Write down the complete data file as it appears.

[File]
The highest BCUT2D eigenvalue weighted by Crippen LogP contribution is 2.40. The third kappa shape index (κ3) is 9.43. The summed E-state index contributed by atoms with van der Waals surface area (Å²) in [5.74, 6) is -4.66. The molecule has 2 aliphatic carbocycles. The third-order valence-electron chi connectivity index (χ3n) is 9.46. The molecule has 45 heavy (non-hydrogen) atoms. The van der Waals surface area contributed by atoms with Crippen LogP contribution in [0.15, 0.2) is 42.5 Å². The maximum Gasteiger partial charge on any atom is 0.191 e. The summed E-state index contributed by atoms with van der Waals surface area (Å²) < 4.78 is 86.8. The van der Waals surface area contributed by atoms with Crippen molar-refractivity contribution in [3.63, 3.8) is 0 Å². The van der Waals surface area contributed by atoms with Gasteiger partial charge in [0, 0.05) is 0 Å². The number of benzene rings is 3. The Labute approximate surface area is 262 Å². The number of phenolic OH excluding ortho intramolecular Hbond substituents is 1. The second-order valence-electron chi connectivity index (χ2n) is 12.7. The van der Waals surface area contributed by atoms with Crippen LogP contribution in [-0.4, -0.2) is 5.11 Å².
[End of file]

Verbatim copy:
The highest BCUT2D eigenvalue weighted by Crippen LogP contribution is 2.40. The third kappa shape index (κ3) is 9.43. The summed E-state index contributed by atoms with van der Waals surface area (Å²) in [5.74, 6) is -4.66. The molecule has 2 aliphatic carbocycles. The third-order valence-electron chi connectivity index (χ3n) is 9.46. The molecule has 45 heavy (non-hydrogen) atoms. The van der Waals surface area contributed by atoms with Crippen LogP contribution in [0.15, 0.2) is 42.5 Å². The maximum Gasteiger partial charge on any atom is 0.191 e. The summed E-state index contributed by atoms with van der Waals surface area (Å²) < 4.78 is 86.8. The van der Waals surface area contributed by atoms with Crippen molar-refractivity contribution in [3.63, 3.8) is 0 Å². The van der Waals surface area contributed by atoms with Gasteiger partial charge in [0, 0.05) is 0 Å². The number of benzene rings is 3. The Labute approximate surface area is 262 Å². The number of phenolic OH excluding ortho intramolecular Hbond substituents is 1. The second-order valence-electron chi connectivity index (χ2n) is 12.7. The van der Waals surface area contributed by atoms with Crippen LogP contribution in [-0.4, -0.2) is 5.11 Å².